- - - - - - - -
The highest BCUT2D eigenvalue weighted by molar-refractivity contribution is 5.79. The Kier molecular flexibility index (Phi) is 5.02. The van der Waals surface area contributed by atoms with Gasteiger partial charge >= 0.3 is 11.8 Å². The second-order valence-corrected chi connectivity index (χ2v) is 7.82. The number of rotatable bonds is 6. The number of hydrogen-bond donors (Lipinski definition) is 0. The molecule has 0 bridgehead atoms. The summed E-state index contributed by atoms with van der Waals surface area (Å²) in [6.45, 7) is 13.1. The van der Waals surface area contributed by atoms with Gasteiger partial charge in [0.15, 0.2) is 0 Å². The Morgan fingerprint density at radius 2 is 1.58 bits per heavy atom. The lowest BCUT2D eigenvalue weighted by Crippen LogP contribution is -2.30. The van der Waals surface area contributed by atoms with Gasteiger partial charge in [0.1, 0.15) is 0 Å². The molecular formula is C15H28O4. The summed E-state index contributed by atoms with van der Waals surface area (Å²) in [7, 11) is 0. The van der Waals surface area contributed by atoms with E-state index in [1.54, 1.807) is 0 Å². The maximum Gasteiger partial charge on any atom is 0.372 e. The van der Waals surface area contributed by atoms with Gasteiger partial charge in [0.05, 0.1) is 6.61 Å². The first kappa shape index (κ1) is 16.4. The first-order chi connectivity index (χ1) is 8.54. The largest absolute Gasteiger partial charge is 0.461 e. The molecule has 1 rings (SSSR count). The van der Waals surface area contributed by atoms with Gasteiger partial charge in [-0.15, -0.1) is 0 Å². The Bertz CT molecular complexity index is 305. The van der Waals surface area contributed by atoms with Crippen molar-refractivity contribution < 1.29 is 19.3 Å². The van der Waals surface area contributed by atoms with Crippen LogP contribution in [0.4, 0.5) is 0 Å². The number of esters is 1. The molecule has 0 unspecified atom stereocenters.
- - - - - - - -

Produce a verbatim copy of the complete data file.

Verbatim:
The highest BCUT2D eigenvalue weighted by molar-refractivity contribution is 5.79. The Kier molecular flexibility index (Phi) is 5.02. The van der Waals surface area contributed by atoms with Gasteiger partial charge >= 0.3 is 11.8 Å². The second-order valence-corrected chi connectivity index (χ2v) is 7.82. The number of rotatable bonds is 6. The number of hydrogen-bond donors (Lipinski definition) is 0. The molecule has 0 bridgehead atoms. The summed E-state index contributed by atoms with van der Waals surface area (Å²) in [6.45, 7) is 13.1. The van der Waals surface area contributed by atoms with Gasteiger partial charge in [0.15, 0.2) is 0 Å². The Morgan fingerprint density at radius 2 is 1.58 bits per heavy atom. The lowest BCUT2D eigenvalue weighted by Crippen LogP contribution is -2.30. The van der Waals surface area contributed by atoms with Gasteiger partial charge in [0.1, 0.15) is 0 Å². The molecular formula is C15H28O4. The summed E-state index contributed by atoms with van der Waals surface area (Å²) in [7, 11) is 0. The van der Waals surface area contributed by atoms with E-state index in [1.54, 1.807) is 0 Å². The maximum Gasteiger partial charge on any atom is 0.372 e. The van der Waals surface area contributed by atoms with Gasteiger partial charge in [0.05, 0.1) is 6.61 Å². The first kappa shape index (κ1) is 16.4. The first-order chi connectivity index (χ1) is 8.54. The largest absolute Gasteiger partial charge is 0.461 e. The molecule has 1 rings (SSSR count). The van der Waals surface area contributed by atoms with Gasteiger partial charge in [-0.15, -0.1) is 0 Å². The Bertz CT molecular complexity index is 305. The van der Waals surface area contributed by atoms with Crippen molar-refractivity contribution < 1.29 is 19.3 Å². The van der Waals surface area contributed by atoms with Crippen LogP contribution in [0.4, 0.5) is 0 Å². The number of esters is 1. The molecule has 0 unspecified atom stereocenters.